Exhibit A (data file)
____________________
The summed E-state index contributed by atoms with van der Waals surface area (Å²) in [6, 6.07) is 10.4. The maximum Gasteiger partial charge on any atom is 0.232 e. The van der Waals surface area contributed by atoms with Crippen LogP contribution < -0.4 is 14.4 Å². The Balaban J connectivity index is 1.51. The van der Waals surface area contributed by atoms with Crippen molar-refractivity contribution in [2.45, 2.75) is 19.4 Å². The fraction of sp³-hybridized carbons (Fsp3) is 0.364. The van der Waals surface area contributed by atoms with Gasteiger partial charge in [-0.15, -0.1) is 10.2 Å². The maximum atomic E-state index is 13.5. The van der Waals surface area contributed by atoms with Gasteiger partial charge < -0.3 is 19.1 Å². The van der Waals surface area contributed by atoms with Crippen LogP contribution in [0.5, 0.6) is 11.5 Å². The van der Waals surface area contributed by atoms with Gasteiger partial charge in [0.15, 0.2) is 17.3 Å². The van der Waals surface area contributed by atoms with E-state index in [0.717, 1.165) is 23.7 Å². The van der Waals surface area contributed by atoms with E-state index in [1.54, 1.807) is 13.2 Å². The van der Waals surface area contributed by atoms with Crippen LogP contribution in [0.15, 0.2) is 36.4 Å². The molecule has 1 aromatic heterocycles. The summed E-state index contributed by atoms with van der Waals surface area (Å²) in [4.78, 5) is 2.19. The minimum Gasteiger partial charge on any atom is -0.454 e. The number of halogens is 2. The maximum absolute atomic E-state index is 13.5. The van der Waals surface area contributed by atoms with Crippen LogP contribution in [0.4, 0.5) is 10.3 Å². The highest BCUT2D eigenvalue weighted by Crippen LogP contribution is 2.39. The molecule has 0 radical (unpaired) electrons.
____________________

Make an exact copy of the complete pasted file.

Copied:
The summed E-state index contributed by atoms with van der Waals surface area (Å²) in [6, 6.07) is 10.4. The maximum Gasteiger partial charge on any atom is 0.232 e. The van der Waals surface area contributed by atoms with Crippen LogP contribution < -0.4 is 14.4 Å². The Balaban J connectivity index is 1.51. The van der Waals surface area contributed by atoms with Crippen molar-refractivity contribution in [2.45, 2.75) is 19.4 Å². The fraction of sp³-hybridized carbons (Fsp3) is 0.364. The van der Waals surface area contributed by atoms with Gasteiger partial charge in [-0.15, -0.1) is 10.2 Å². The maximum atomic E-state index is 13.5. The van der Waals surface area contributed by atoms with Gasteiger partial charge < -0.3 is 19.1 Å². The van der Waals surface area contributed by atoms with Crippen LogP contribution in [0.5, 0.6) is 11.5 Å². The van der Waals surface area contributed by atoms with Gasteiger partial charge in [0.15, 0.2) is 17.3 Å². The van der Waals surface area contributed by atoms with E-state index in [0.717, 1.165) is 23.7 Å². The van der Waals surface area contributed by atoms with E-state index in [1.54, 1.807) is 13.2 Å². The van der Waals surface area contributed by atoms with Crippen LogP contribution in [0.15, 0.2) is 36.4 Å². The molecule has 1 aromatic heterocycles. The summed E-state index contributed by atoms with van der Waals surface area (Å²) in [4.78, 5) is 2.19. The minimum Gasteiger partial charge on any atom is -0.454 e. The number of halogens is 2. The maximum absolute atomic E-state index is 13.5. The van der Waals surface area contributed by atoms with Crippen LogP contribution in [0.4, 0.5) is 10.3 Å². The highest BCUT2D eigenvalue weighted by Crippen LogP contribution is 2.39. The molecule has 0 radical (unpaired) electrons.